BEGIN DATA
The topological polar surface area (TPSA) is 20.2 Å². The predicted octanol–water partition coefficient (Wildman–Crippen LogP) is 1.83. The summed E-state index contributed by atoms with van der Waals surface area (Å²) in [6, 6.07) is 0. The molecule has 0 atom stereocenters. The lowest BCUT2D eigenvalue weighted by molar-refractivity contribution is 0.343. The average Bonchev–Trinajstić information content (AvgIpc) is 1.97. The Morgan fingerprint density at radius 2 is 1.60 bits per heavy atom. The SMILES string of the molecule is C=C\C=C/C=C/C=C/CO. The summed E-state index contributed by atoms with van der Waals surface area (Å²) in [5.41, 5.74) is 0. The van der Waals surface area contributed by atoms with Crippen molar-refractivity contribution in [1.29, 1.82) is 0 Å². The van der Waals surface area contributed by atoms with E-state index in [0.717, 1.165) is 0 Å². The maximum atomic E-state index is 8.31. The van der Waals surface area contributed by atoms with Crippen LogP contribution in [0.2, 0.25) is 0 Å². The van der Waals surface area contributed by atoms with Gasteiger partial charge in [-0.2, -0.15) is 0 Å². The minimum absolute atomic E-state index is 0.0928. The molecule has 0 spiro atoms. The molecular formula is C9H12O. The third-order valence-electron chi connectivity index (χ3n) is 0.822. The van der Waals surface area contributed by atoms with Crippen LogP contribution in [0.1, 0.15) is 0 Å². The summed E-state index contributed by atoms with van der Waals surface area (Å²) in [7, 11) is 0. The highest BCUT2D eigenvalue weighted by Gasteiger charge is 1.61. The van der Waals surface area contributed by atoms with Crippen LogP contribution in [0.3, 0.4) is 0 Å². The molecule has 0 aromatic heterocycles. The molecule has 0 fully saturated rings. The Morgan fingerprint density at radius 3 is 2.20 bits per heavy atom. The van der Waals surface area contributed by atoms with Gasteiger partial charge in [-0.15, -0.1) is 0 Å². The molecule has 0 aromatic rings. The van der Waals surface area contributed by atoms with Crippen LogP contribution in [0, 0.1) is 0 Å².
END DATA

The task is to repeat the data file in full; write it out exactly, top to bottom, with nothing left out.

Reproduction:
The topological polar surface area (TPSA) is 20.2 Å². The predicted octanol–water partition coefficient (Wildman–Crippen LogP) is 1.83. The summed E-state index contributed by atoms with van der Waals surface area (Å²) in [6, 6.07) is 0. The molecule has 0 atom stereocenters. The lowest BCUT2D eigenvalue weighted by molar-refractivity contribution is 0.343. The average Bonchev–Trinajstić information content (AvgIpc) is 1.97. The Morgan fingerprint density at radius 2 is 1.60 bits per heavy atom. The SMILES string of the molecule is C=C\C=C/C=C/C=C/CO. The summed E-state index contributed by atoms with van der Waals surface area (Å²) in [5.41, 5.74) is 0. The van der Waals surface area contributed by atoms with Crippen molar-refractivity contribution in [1.29, 1.82) is 0 Å². The van der Waals surface area contributed by atoms with E-state index in [0.717, 1.165) is 0 Å². The maximum atomic E-state index is 8.31. The van der Waals surface area contributed by atoms with Crippen LogP contribution in [0.2, 0.25) is 0 Å². The van der Waals surface area contributed by atoms with Gasteiger partial charge in [-0.2, -0.15) is 0 Å². The minimum absolute atomic E-state index is 0.0928. The molecule has 0 spiro atoms. The molecular formula is C9H12O. The third-order valence-electron chi connectivity index (χ3n) is 0.822. The van der Waals surface area contributed by atoms with Crippen LogP contribution in [0.1, 0.15) is 0 Å². The summed E-state index contributed by atoms with van der Waals surface area (Å²) in [7, 11) is 0. The highest BCUT2D eigenvalue weighted by Gasteiger charge is 1.61. The van der Waals surface area contributed by atoms with Crippen LogP contribution in [0.3, 0.4) is 0 Å². The molecule has 0 aromatic heterocycles. The molecule has 0 fully saturated rings. The Morgan fingerprint density at radius 3 is 2.20 bits per heavy atom. The van der Waals surface area contributed by atoms with Gasteiger partial charge in [-0.15, -0.1) is 0 Å². The molecule has 0 aromatic rings. The van der Waals surface area contributed by atoms with Crippen LogP contribution in [0, 0.1) is 0 Å².